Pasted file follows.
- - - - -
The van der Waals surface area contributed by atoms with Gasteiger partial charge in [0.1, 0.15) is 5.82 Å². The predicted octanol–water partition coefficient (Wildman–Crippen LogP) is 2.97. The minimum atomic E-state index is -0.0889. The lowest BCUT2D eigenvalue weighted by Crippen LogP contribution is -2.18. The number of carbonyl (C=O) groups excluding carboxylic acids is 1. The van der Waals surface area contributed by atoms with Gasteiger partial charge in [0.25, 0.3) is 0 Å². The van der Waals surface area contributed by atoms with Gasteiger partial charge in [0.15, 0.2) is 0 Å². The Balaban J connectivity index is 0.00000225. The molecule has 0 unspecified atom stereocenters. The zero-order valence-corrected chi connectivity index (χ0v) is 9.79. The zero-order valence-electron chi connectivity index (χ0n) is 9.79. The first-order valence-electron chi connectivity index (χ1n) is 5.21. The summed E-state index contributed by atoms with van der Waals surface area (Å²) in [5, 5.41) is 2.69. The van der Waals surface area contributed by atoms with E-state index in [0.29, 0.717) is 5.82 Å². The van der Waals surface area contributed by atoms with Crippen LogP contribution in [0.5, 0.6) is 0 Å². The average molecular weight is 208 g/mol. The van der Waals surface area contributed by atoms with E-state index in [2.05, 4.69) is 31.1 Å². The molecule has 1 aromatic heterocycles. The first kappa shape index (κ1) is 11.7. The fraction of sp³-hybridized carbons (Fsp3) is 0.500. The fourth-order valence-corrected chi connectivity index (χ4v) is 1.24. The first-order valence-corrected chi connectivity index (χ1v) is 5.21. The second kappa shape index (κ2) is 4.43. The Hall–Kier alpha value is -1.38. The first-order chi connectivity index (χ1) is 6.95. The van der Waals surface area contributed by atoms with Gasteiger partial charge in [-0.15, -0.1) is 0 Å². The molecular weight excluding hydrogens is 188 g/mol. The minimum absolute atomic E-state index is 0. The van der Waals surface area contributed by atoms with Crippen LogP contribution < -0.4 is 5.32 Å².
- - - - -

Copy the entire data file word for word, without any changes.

The van der Waals surface area contributed by atoms with Gasteiger partial charge in [0.1, 0.15) is 5.82 Å². The predicted octanol–water partition coefficient (Wildman–Crippen LogP) is 2.97. The minimum atomic E-state index is -0.0889. The lowest BCUT2D eigenvalue weighted by Crippen LogP contribution is -2.18. The number of carbonyl (C=O) groups excluding carboxylic acids is 1. The van der Waals surface area contributed by atoms with Gasteiger partial charge in [0.25, 0.3) is 0 Å². The van der Waals surface area contributed by atoms with Gasteiger partial charge in [0.15, 0.2) is 0 Å². The Balaban J connectivity index is 0.00000225. The molecule has 0 unspecified atom stereocenters. The zero-order valence-corrected chi connectivity index (χ0v) is 9.79. The zero-order valence-electron chi connectivity index (χ0n) is 9.79. The first-order valence-electron chi connectivity index (χ1n) is 5.21. The summed E-state index contributed by atoms with van der Waals surface area (Å²) in [5, 5.41) is 2.69. The van der Waals surface area contributed by atoms with E-state index in [0.29, 0.717) is 5.82 Å². The van der Waals surface area contributed by atoms with Crippen LogP contribution in [0.5, 0.6) is 0 Å². The average molecular weight is 208 g/mol. The van der Waals surface area contributed by atoms with E-state index in [2.05, 4.69) is 31.1 Å². The molecule has 1 aromatic heterocycles. The first kappa shape index (κ1) is 11.7. The fraction of sp³-hybridized carbons (Fsp3) is 0.500. The fourth-order valence-corrected chi connectivity index (χ4v) is 1.24. The first-order valence-corrected chi connectivity index (χ1v) is 5.21. The second kappa shape index (κ2) is 4.43. The Hall–Kier alpha value is -1.38. The first-order chi connectivity index (χ1) is 6.95. The van der Waals surface area contributed by atoms with Gasteiger partial charge in [-0.15, -0.1) is 0 Å². The molecular weight excluding hydrogens is 188 g/mol. The minimum absolute atomic E-state index is 0. The van der Waals surface area contributed by atoms with Crippen LogP contribution < -0.4 is 5.32 Å².